From Wikipedia, the free encyclopedia
Jump to navigation Jump to search
WikiProject Anthroponymy (Rated Stub-class, Mid-importance)
WikiProject iconThis article is within the scope of WikiProject Anthroponymy, a collaborative effort to improve the coverage of the study of people's names on Wikipedia. If you would like to participate, please visit the project page, where you can join the discussion and see a list of open tasks.
Stub-Class article Stub  This article has been rated as Stub-Class on the project's quality scale.
 Mid  This article has been rated as Mid-importance on the project's importance scale.


Cognates. French: Richard. Irish: Ristéard. ... Hungarian: Richárd Chinese: Xing Jian.

Chinese? I don't understand. How can a name in Europe be related to Chinese? —Preceding unsigned comment added by (talk) 07:19, 11 February 2009 (UTC)

Technically the poster is right -- so I added "Transliterations" --达伟 (talk) 11:21, 13 March 2010 (UTC)

Silly stuff[edit]

"Ric + hard?" Seriously? That's hilarious! How about ricce + -ward: wealthy/powerful/leading/noble-like? Sheesh. I want a citation for the "hard" bit. Odd, also, isn't it, that we have so many in Romance language areas. <sigh>

Anyway, this should be a standard disambiguation, and not a celebration of the name. Look at any other first name, where folks are known by it (e.g. Hugh). The fact that this page has its origins in an overly zealous kiddiewiki is one of those cases where I wonder why we try so hard to preserve things, rather than deleting and starting over. Geogre 17:05, 2 Apr 2005 (UTC)

Due to the german expansion while and after the existence of the Roman Empire, the name "Richard" was spread through many of the roman possesions. Tis is the reason why there are "Richards" in many of the Romanic languages. --Emperor Richard 22:59, 3 July 2006 (UTC)


First name articles are almost always either saints or disambiguations. They are not pronunciation guides or, worse yet, replications of Wiktionary. This article has been rewritten to follow suit, and it is now a disambiguation. Those interested in learning a spurious etymology of the name and a list of Richards that aren't in a List article can see the history prior to this edit. Sorry for being so snide about it, but we have long precedent, and folks ought to know not to duplicate Wiktionary in Wikipedia. Geogre 04:45, 3 Apr 2005 (UTC)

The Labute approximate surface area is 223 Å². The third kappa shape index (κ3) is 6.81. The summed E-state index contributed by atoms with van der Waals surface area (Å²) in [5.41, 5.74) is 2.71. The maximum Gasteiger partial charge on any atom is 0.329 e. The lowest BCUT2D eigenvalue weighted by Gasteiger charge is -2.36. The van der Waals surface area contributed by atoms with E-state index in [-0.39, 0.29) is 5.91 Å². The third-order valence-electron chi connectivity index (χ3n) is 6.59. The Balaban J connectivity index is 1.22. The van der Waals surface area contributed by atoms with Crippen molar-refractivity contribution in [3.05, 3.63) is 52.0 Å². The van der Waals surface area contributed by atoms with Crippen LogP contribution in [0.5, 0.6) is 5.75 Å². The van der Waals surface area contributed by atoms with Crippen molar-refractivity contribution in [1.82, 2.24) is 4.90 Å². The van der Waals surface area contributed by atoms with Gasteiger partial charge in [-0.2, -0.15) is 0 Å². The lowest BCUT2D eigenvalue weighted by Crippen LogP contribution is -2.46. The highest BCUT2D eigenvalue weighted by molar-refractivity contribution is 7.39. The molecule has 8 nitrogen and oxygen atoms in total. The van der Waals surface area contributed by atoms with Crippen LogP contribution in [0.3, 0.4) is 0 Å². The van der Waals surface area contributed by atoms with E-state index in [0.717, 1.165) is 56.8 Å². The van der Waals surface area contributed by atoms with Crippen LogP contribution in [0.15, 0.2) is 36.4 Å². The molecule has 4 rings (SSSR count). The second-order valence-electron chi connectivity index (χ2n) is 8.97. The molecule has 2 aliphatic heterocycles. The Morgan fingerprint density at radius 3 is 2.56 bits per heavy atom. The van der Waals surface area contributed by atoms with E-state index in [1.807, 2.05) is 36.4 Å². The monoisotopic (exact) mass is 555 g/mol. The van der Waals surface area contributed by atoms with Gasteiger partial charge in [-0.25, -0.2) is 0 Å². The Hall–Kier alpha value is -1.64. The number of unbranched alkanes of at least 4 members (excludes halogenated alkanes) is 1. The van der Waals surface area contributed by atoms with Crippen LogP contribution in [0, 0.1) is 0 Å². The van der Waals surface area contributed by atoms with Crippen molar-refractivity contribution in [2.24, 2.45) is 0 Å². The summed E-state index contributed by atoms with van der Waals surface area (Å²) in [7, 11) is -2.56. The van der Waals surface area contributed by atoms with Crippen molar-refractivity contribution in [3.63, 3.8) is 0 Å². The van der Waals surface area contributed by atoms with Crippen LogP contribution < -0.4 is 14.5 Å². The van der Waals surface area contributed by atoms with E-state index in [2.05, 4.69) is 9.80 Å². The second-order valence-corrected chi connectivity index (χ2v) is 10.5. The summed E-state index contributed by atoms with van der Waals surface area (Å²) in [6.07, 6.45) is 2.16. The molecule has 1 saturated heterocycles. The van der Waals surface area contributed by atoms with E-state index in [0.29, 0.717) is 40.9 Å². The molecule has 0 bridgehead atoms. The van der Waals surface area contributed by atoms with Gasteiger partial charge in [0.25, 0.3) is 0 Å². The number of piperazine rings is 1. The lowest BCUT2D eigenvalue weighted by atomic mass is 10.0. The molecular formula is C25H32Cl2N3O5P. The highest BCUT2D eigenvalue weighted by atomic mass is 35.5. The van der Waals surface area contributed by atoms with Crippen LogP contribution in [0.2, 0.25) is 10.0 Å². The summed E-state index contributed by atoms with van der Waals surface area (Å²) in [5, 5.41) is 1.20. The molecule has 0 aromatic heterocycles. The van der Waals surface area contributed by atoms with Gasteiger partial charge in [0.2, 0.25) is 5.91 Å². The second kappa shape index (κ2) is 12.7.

Bad idea[edit]

There are thousands of people named Richard, or a variant thereof, and I suspect that there are hundreds of articles about notable people by this name on Wikipedia as well. We should trim this infinite list down to those who are known as "Richard" in the singular form, or remove the lists all together and focus our writing on the name itself. (jarbarf) 17:36, 8 February 2007 (UTC)

Has anyone ever heard of anyone named Richard being called Hecka? ((richard s. va 16:37 08/13/2007))


whats the origin of these shortening? —Preceding unsigned comment added by (talk) 17:18, 17 September 2008 (UTC)

I'd like to know that too since I have no clue. —Preceding unsigned comment added by (talk) 09:46, 20 September 2008 (UTC)
I'll second that. There must be some source that tells how Richard morphed to Dick as a nickname. Bizzybody (talk) 01:27, 15 November 2012 (UTC)
There are many old nicknames/shortenings in English where the first sound is changed. William > Will > Bill, Robert > Rob > Bob, for example. That might be a project. --Thnidu (talk) 14:22, 1 August 2015 (UTC) Straight Dope August 22, 2002 - Richard-of-Earth (talk) 08:38, 3 August 2015 (UTC)

Link to list all Richards needed[edit]

The preceeding appears to be quite silly. A way to retrieve only all the surnames "Richard" would be more useful. Tusbra (talk) 23:09, 14 October 2008 (UTC)


Etymologically related to Richard?--达伟 (talk) 11:22, 13 March 2010 (UTC)

Almost certainly, but shouldn't be listed without a reference. --Thnidu (talk) 14:30, 1 August 2015 (UTC)
Apparently not as a whole. Contrary to my off-the-cuff opinion ↑↑ earlier today, what I've been able to find about it indicates that only the first element, ric- (rîcja), is in common. These are from the website Behind the Name (whose header warns Submitted names are contributed by users of this website. The accuracy of these name definitions cannot be guaranteed). All were contributed on 7/22/2007 by user "Lucille", who further edited the second and third on 2/2/2008.
  • Given Name RECCARED
    GENDER: Masculine
    USAGE: Ancient Germanic, History
    OTHER FORMS: Recared, Recarid, Recchared
    Meaning & History: This is most likely a form of Ricarad, though it may also be a form of Ricarid (which is less likely, because the element in Ricarid was rarely used by the ancient Germans). Reccared was the name of a 6th-century king of the Visigoths.
  • Given Name RICARAD
    OTHER FORMS: Richarad, Richared, Richrad, Richrat
    Meaning & History: The first element of this name is derived from the Germanic element rîcja "powerful, strong, mighty." This element is also closely related to Celtic rîg or rix and Gothic reiks, which all mean "king, ruler." The second element of this Germanic name is derived from Old High German rât "counsel."
  • Given Name RICARID
    OTHER FORMS: Racharid
    Meaning & History: The first element of this name is derived from the Germanic element rîcja "powerful, strong, mighty." This element is also closely related to Celtic rîg or rix and Gothic reiks, which all mean "king, ruler." The second element of this Germanic name is derived from Anglo-Saxon ridan "to ride."
--Thnidu (talk) 23:09, 1 August 2015 (UTC)

more: hotmail sign in — Preceding unsigned comment added by (talk) 06:49, 15 August 2016 (UTC)

Printing just page one?[edit]

In the interest of saving paper and trees, how does one print just the first page of this article; there are eleven pages? Tabletop (talk) 00:11, 29 March 2020 (UTC)